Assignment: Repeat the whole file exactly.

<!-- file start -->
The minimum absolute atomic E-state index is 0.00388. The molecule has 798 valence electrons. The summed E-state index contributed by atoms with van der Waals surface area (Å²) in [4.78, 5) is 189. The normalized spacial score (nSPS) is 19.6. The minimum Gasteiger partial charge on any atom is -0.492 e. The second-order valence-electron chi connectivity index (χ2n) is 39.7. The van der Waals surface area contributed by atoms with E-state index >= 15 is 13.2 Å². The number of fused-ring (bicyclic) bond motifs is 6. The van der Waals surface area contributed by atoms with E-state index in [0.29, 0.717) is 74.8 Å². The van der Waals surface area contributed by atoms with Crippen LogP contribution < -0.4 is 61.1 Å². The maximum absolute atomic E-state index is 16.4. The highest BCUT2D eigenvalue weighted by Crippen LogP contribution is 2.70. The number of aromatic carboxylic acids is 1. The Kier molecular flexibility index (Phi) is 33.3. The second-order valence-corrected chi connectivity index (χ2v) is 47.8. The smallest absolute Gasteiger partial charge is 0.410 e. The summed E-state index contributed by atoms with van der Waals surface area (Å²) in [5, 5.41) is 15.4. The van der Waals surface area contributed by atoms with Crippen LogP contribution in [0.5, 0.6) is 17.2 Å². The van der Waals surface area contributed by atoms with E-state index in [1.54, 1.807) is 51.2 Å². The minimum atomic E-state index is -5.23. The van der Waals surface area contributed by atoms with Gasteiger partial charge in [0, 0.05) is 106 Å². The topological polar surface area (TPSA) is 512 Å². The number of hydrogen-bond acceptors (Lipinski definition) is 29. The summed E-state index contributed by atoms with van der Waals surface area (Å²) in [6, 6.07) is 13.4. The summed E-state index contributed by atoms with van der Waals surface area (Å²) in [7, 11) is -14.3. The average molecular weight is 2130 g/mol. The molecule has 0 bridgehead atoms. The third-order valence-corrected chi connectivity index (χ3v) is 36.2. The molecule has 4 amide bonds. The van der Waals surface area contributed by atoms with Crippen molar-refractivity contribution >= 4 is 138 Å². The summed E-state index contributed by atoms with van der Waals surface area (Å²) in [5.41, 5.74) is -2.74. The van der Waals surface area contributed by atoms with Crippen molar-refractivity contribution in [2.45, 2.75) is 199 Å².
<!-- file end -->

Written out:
The minimum absolute atomic E-state index is 0.00388. The molecule has 798 valence electrons. The summed E-state index contributed by atoms with van der Waals surface area (Å²) in [4.78, 5) is 189. The normalized spacial score (nSPS) is 19.6. The minimum Gasteiger partial charge on any atom is -0.492 e. The second-order valence-electron chi connectivity index (χ2n) is 39.7. The van der Waals surface area contributed by atoms with E-state index >= 15 is 13.2 Å². The number of fused-ring (bicyclic) bond motifs is 6. The van der Waals surface area contributed by atoms with E-state index in [0.29, 0.717) is 74.8 Å². The van der Waals surface area contributed by atoms with Crippen LogP contribution < -0.4 is 61.1 Å². The maximum absolute atomic E-state index is 16.4. The highest BCUT2D eigenvalue weighted by Crippen LogP contribution is 2.70. The number of aromatic carboxylic acids is 1. The Kier molecular flexibility index (Phi) is 33.3. The second-order valence-corrected chi connectivity index (χ2v) is 47.8. The smallest absolute Gasteiger partial charge is 0.410 e. The summed E-state index contributed by atoms with van der Waals surface area (Å²) in [5, 5.41) is 15.4. The van der Waals surface area contributed by atoms with Crippen LogP contribution in [0.5, 0.6) is 17.2 Å². The van der Waals surface area contributed by atoms with E-state index in [1.54, 1.807) is 51.2 Å². The minimum atomic E-state index is -5.23. The van der Waals surface area contributed by atoms with Gasteiger partial charge in [0, 0.05) is 106 Å². The topological polar surface area (TPSA) is 512 Å². The number of hydrogen-bond acceptors (Lipinski definition) is 29. The summed E-state index contributed by atoms with van der Waals surface area (Å²) in [6, 6.07) is 13.4. The summed E-state index contributed by atoms with van der Waals surface area (Å²) in [7, 11) is -14.3. The average molecular weight is 2130 g/mol. The molecule has 0 bridgehead atoms. The third-order valence-corrected chi connectivity index (χ3v) is 36.2. The molecule has 4 amide bonds. The van der Waals surface area contributed by atoms with Crippen molar-refractivity contribution >= 4 is 138 Å². The summed E-state index contributed by atoms with van der Waals surface area (Å²) in [5.41, 5.74) is -2.74. The van der Waals surface area contributed by atoms with Crippen molar-refractivity contribution in [2.45, 2.75) is 199 Å².